Overdose Lifeline honors lives and works to save others

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INDIANAPOLIS, Ind. - The group Overdose Lifeline is on the front line in the battle against drug abuse. That’s why they hosted an event Sunday that honors lives lost, but also educated and trained others to fight and even save a life from a drug overdose.

Family members, friends and those fighting in the battle against drug abuse gathered at White River State Park Sunday to recognize International Overdose Day and bringing awareness to the dangers in our communities here in Indiana.

“This is a chronic disease and until we start talking about it more, we won’t be able to end it,”  said Overdose Lifeline founder, Justin Phillips.

Right now in Indiana, opiates like heroin are drawing a lot of attention.

“It is so addicting. It is a path that is hard to come back from,” said ODL board member Carl Rochelle.

Just last week, in Jennings County, a dozen people overdosed one of them fatally on heroin laced with Fentanyl.

“It feel like we’re never gonna make a difference. We’re just gonna lose this whole generation,” said Phillips.

But Overdose Lifeline and many others continue to fight. The event here not only remembers lives lost, but works to educate and train people on how to administer Naloxone also known as Narcan to someone who is overdosing on an opiate.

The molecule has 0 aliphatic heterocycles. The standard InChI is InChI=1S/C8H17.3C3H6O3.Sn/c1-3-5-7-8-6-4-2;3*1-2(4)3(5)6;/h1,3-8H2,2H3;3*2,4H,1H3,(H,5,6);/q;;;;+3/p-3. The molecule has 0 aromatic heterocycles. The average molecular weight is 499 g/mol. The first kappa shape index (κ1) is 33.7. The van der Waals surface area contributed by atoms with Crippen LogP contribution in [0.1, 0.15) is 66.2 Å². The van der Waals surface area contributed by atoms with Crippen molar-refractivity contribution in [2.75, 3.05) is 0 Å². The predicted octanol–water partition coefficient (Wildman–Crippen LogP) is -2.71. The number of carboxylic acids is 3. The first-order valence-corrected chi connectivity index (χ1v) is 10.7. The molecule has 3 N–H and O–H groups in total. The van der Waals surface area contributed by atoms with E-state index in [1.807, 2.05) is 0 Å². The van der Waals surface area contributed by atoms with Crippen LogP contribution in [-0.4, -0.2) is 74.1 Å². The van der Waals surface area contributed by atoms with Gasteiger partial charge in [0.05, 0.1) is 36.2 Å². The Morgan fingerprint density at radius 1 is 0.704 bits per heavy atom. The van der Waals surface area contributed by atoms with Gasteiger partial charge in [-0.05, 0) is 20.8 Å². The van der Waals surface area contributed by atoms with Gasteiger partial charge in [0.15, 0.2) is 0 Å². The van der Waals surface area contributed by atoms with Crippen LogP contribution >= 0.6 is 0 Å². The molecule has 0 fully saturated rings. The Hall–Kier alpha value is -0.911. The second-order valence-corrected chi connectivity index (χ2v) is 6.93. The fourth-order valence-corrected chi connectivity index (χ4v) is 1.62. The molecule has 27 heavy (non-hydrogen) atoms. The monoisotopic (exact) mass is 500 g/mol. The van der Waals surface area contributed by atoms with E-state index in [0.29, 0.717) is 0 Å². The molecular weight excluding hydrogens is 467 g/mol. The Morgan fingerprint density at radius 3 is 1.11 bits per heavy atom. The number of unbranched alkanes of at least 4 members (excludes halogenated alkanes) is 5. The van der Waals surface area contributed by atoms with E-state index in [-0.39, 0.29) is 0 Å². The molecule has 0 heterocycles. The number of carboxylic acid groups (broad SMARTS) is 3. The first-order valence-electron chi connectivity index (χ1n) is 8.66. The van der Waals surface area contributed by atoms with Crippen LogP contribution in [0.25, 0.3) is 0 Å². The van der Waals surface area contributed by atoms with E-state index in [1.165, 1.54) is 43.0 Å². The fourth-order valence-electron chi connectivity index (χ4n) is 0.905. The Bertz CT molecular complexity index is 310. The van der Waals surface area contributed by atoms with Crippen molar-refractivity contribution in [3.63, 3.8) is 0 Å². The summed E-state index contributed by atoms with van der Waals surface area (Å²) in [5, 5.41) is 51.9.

“Having that allows them to live… in many cases administering Narcan and reversing the overdoses allows them the opportunity for rehabilitation, detox services and to bring them back to where we are,” said Rochelle.

Aaron’s Law, signed into effect last year, allows access for substance users and their families the ability to reverse the effects of an overdose with Naloxone.

The law named in memory of Justin Phillip’s son is making a difference.

“Knowing that we are saving lives and making differences. We have a young man here today who actually used his kit that we trained him with in the parking lot of a gas station and saved someone’s life. That keeps me going because I know we are saving lives,” said Phillips.

Indiana law requires those who administer Narcan to someone who is overdosing to call 911 for medical attention. That's because the opiate might still be in the person's system and the Narcan you give them may not be enough to turn them around. For more information on Overdose Lifeline, click here.